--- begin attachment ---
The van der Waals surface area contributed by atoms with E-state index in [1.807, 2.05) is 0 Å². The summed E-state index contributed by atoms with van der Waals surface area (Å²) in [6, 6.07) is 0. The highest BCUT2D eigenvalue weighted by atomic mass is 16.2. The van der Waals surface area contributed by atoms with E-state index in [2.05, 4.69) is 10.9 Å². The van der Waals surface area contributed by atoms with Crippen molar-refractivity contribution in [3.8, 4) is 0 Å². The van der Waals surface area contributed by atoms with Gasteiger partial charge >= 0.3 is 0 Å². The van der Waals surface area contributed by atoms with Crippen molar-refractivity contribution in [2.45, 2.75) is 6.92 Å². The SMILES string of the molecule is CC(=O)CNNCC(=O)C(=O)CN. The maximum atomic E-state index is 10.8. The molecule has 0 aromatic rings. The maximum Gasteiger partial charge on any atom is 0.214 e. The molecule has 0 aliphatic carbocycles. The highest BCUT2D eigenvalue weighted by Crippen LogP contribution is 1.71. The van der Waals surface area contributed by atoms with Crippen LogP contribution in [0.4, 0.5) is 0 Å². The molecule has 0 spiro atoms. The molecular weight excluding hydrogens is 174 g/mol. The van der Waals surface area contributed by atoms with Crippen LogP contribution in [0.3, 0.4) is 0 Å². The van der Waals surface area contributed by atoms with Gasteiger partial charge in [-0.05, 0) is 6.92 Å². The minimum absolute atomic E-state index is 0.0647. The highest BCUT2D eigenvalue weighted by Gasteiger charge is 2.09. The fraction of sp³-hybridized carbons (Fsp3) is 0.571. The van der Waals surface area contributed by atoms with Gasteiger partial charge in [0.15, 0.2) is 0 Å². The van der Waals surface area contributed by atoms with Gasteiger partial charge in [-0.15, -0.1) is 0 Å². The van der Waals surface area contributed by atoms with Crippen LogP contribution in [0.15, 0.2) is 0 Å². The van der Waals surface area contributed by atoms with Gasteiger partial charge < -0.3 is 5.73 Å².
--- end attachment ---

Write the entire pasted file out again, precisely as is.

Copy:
The van der Waals surface area contributed by atoms with E-state index in [1.807, 2.05) is 0 Å². The summed E-state index contributed by atoms with van der Waals surface area (Å²) in [6, 6.07) is 0. The highest BCUT2D eigenvalue weighted by atomic mass is 16.2. The van der Waals surface area contributed by atoms with E-state index in [2.05, 4.69) is 10.9 Å². The van der Waals surface area contributed by atoms with Crippen molar-refractivity contribution in [3.8, 4) is 0 Å². The van der Waals surface area contributed by atoms with Gasteiger partial charge >= 0.3 is 0 Å². The van der Waals surface area contributed by atoms with Crippen molar-refractivity contribution in [2.45, 2.75) is 6.92 Å². The SMILES string of the molecule is CC(=O)CNNCC(=O)C(=O)CN. The maximum atomic E-state index is 10.8. The molecule has 0 aromatic rings. The maximum Gasteiger partial charge on any atom is 0.214 e. The molecule has 0 aliphatic carbocycles. The highest BCUT2D eigenvalue weighted by Crippen LogP contribution is 1.71. The van der Waals surface area contributed by atoms with Crippen LogP contribution in [0.4, 0.5) is 0 Å². The molecule has 0 spiro atoms. The molecular weight excluding hydrogens is 174 g/mol. The van der Waals surface area contributed by atoms with Crippen LogP contribution in [0.3, 0.4) is 0 Å². The van der Waals surface area contributed by atoms with Gasteiger partial charge in [-0.05, 0) is 6.92 Å². The minimum absolute atomic E-state index is 0.0647. The highest BCUT2D eigenvalue weighted by Gasteiger charge is 2.09. The fraction of sp³-hybridized carbons (Fsp3) is 0.571. The van der Waals surface area contributed by atoms with Gasteiger partial charge in [0.15, 0.2) is 0 Å². The van der Waals surface area contributed by atoms with Gasteiger partial charge in [-0.15, -0.1) is 0 Å². The van der Waals surface area contributed by atoms with Crippen LogP contribution in [0.15, 0.2) is 0 Å². The van der Waals surface area contributed by atoms with Gasteiger partial charge < -0.3 is 5.73 Å².